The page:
Exhaust port oil leaks in the Thor engines
by Had Robinson
In general, it is a good idea to carefully identify the source and type of leak. Do not proceed unless you know EXACTLY where the leak is coming from. Generally, the area of the suspected leak must be scrubbed 100% clean, removing every trace of oil. The oil can be unburned (light color) or burned (black color).
The Top 80 redrive leak page has helpful info on identifying the source of oil leaks. If you have a Top 80, go to the Top 80 exhaust port page for instructions on how to correctly install the relevant parts.
For other engines, the following may help.
Exhaust port leaks on most engines are commonly a result of a defective gasket, improper torque of the flange nuts, and/or a lack of sealant. Perform these steps and you will greatly reduce the leaks.
- new exhaust gasket if the old one is not in perfect condition
- tube of gray RTV
You cannot stop leaks unless you replace a defective gasket and/or repair the surface of a damaged cylinder port. Badly damaged cylinders must be replaced. Glopping on more RTV will not repair a defective gasket e.g. cracked or a deformed cylinder exhaust port.
1. Remove the muffler.
2. Remove the exhaust flange springs, the flange nuts, washers, and the flange. Clean all parts with brake cleaner or equivalent and blow dry with air.
The studs and the inside surfaces of the nuts must be absolutely free of all traces of oil. Check to see that the studs are FIRMLY installed into the cylinder. Use the two flange nuts (locked together on the stud) to ensure the studs are tight in the cylinder. If there is any question, remove and thoroughly clean them and the threaded holes with brake cleaner. Use air to remove the brake cleaner (and the dissolved oils) from the studs and holes. Use a full drop of red threadlock on the studs and reinstall them to the proper torque. 2-3 Nm should be plenty for 5mm studs because it is the threadlock that will keep them from loosening, not the torque. For larger studs e.g. 8mm, the torque value can be doubled.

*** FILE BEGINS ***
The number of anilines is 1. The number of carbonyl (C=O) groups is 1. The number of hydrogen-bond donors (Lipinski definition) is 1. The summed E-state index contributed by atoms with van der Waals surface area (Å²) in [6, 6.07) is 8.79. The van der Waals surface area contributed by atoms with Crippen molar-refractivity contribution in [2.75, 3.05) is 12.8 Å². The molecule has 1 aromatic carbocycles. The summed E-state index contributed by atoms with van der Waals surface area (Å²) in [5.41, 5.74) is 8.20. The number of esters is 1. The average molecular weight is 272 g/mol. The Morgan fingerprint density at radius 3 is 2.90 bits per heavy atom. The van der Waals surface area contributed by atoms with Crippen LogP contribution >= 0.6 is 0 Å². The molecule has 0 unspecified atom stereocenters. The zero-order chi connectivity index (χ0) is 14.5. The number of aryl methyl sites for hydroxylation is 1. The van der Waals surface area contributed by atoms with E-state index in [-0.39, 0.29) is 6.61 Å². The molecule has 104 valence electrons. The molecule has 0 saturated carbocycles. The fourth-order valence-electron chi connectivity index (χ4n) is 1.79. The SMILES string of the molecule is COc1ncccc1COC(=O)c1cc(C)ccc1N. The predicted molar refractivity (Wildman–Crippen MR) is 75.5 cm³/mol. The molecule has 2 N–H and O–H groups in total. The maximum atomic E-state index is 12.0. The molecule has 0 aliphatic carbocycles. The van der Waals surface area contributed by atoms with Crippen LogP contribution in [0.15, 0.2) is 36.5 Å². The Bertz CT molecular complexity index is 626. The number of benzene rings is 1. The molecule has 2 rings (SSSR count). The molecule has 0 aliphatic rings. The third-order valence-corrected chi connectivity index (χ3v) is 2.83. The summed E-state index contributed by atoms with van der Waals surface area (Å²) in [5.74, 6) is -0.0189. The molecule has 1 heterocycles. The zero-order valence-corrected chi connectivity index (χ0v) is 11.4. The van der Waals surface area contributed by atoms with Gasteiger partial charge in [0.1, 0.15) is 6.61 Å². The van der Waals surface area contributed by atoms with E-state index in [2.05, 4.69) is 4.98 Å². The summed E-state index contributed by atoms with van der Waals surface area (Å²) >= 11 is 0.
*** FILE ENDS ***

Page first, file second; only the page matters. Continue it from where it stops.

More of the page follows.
3. Carefully clean the cylinder port. Stuff tissue in the port so that cleaner and junk does not enter the cylinder. If the mating surface of the port is not perfectly flush, it will leak. With extreme caution, use a single edged razor blade to remove any deposits. It is very easy to gouge the aluminum port if care is not used. Once all material is removed, use brake cleaner and air to ensure the surface is clean. The tissue will prevent the cleaner and debris from entering the engine. Once all the parts and the port are clean, proceed.
4. Smear a light coating of gray RTV on both sides of the exhaust flange gasket with your fingers.
5. Immediately place the gasket on the studs, the flange, and the washers. Place a drop of blue threadlock on each of the studs at the washers. Install the nuts and tighten them equally in stages to the correct torque (10 Nm or what is given in your engine's specifications).
Wait 5 minutes and RETIGHTEN the nuts to the correct torque. Wait another 5 minutes and retighten again.
6. Reinstall the muffler system and the springs. a. Install the springs first. Use paraglider line to stretch the springs for replacement/removal. Do not use Vise-Grips or pliers to stretch the springs because this will nick the tempered surface of the spring and weaken it. Here is a video on how to properly do it. Use PG line (best) or aircraft wire to secure the springs if they break. b. Install the buttonhead screw underneath the carburetor FIRST and then Install the buttonhead screw underneath the springs. Use blue threadlock on screws and tighten 3-4 Nm (just snug, let the threadlock do its job).
If the hex holes in the buttonhead screws are damaged, we have stainless steel socket head screws of the correct length which are much more durable. Contact us to order.
7. Wait at least 6 hours (overnight is best) before running the engine. You must give the RTV time to thoroughly cure.
8. Start the engine and run it for 10 or 15 minutes.
If you did these steps correctly and waited for things to cure, you should be good to go. Most exhaust systems have a flexible joint at the cylinder which will ALWAYS leak a little. DO NOT CONFUSE LEAKS OF THE FLEXIBLE JOINT WITH LEAKS AT THE FLANGE/CYLINDER JOINT.